Financial capital

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Financial capital is a form of capital. It is things that have value, but do not do anything by themselves. They are only valuable because people value (want) them. For example, money is a form of financial capital. You cannot do anything with money but it still has value.

Financial capital is used to pay for things, this is because there is always more of it and people always want it. This means that financial capital has a stable value and can be traded in most places and with most people.

Some forms of financial capital, such as stocks, gold or bonds are not wanted by everybody. However they can be traded with people for money or another type of financial capital. Because of this, these forms of financial capital do not have a stable price. This means that some people try to make a profit by buying and selling these types of financial capital in a market.

Some things are treated as financial capital, even though they do have a use. For example, some people buy and sell land but are not interested in doing anything with it. Some people think this sort of trade is bad because the land should be used and not just treated like money. Other types of capital, such as social capital and human capital are rarely treated like financial capital. This may be because they involve people. Treating useful capital like financial capital is called comodification.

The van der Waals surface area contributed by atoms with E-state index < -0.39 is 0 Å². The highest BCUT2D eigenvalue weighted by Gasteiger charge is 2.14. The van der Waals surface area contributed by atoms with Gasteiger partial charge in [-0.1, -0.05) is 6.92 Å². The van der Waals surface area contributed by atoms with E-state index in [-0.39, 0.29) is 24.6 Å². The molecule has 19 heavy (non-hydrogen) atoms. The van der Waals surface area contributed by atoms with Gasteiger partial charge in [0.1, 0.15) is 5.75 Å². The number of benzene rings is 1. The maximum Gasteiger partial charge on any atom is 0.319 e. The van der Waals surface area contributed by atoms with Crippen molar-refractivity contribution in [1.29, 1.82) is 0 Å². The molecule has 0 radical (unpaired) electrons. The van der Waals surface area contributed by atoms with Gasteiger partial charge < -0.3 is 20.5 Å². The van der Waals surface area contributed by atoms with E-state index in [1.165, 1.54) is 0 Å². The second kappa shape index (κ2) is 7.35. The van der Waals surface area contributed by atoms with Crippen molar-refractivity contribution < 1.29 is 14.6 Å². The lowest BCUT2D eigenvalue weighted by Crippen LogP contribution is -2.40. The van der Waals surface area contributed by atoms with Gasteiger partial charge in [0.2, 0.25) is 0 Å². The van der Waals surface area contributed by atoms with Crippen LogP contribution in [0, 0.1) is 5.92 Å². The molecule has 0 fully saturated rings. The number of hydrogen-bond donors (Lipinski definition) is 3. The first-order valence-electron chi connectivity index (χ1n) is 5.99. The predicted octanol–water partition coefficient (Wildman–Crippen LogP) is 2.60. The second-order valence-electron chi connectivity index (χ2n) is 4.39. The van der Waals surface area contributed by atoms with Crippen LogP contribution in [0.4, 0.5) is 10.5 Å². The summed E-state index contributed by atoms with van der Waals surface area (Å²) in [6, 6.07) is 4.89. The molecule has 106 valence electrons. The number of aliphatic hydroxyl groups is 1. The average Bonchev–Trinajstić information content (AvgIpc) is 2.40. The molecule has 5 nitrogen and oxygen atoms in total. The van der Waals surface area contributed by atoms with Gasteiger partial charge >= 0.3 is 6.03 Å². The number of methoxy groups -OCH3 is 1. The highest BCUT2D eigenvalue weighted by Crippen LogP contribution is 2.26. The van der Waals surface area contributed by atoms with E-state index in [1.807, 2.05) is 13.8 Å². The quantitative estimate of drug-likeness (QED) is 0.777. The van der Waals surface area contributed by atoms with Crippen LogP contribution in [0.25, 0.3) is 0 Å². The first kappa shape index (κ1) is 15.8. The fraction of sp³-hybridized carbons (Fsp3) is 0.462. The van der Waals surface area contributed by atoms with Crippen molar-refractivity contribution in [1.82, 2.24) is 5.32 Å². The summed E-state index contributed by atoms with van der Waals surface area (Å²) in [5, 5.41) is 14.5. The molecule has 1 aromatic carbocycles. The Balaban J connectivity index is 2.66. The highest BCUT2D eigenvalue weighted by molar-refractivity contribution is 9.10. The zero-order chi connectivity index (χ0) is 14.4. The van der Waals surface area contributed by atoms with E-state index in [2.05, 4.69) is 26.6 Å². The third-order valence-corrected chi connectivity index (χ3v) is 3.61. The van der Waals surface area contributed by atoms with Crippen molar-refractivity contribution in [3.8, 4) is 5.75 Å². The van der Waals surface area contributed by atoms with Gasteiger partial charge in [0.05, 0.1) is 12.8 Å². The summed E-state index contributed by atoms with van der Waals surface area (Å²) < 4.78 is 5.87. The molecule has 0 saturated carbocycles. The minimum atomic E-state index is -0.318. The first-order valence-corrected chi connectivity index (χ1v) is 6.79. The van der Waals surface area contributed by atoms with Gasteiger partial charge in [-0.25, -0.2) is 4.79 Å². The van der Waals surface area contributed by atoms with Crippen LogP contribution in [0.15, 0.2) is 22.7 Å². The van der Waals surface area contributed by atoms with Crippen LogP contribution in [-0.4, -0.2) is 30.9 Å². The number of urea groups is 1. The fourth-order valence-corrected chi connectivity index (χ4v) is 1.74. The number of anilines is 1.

In politics, a common question is how often the government should use financial capital. In particular, should the government use financial capital to make a profit? Traditionally, liberal politicians do not mind this kind of trading for profit, but socialist or conservative politicians are against it.

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